Exercise labels on food: physical health or mental distress?

A proposal to mark foods with exercise guidelines to encourage better diet habits has sparked a debate on the physical and mental impacts of nutrition guidelines. 

Physical activity calorie equivalent (PACE) labelling would inform buyers about the physical effort required to lose consumed calories. In an example published by researchers in the Journal of Epidemiology and Community Health, a 229 calorie bar of chocolate would require 42 minutes of walking or 22 minutes of running.

The Royal Society for Public Health supported the proposal and believed many customers would feel the same.

NHS Digital has reported that 29% of adults and 20% of year six students are classified as obese in the UK.

Several buyers felt labelling food as such would help them make more informed choices or better plan their exercise routines.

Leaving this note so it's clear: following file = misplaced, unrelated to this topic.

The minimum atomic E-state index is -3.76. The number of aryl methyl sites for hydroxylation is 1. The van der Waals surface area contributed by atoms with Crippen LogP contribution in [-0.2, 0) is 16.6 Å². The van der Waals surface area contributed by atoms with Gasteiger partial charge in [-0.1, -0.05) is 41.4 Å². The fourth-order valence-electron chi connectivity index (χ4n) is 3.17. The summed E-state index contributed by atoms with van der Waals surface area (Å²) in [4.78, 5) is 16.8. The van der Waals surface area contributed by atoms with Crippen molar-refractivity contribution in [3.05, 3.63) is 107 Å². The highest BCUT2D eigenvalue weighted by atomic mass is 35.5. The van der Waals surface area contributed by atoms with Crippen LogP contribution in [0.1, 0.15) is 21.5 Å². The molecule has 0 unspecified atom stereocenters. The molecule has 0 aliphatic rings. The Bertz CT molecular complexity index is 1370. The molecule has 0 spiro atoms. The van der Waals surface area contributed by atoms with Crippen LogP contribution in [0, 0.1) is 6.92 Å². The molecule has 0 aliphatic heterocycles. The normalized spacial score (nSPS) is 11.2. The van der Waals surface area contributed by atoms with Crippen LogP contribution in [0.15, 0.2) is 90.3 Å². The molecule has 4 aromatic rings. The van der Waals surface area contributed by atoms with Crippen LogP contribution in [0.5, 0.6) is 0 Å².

The research claimed: “Unlike other types of food labelling, PACE labelling has the potential to serve as a continual reminder to the public about the importance of participating in regular physical activity to ensure good energy balance.”

However, there was some backlash from those who have experienced eating disorders.

Photo by WALK_ on Unsplash

Student, Katie Roberts, 23, said: “I think it’s a terrible idea. I think anybody who’s had problems with eating in the past would be horrified to hear this might happen. When you’re thinking about calories anyway and you’re feeling guilty about food, that could almost be encouraging that sort of behaviour.”

Mental health advocate and speaker, Hope Virgo, said: “As someone who had anorexia, a huge part of my illness was wrapped up in exercise.
This will be extremely  triggering for people with eating disorders but also goes wider than this. We are creating a society terrified of food and feeling hungry.

“I was obsessed with exercise with my eating disorder and it was something I had to do all the time. It nearly killed me,” she added.

The study highlighted there was not much earlier evidence to support the influence of food labels in changing eating behaviour.

People speak about PACE labelling on foods
Audio Credit: Ophelia Parish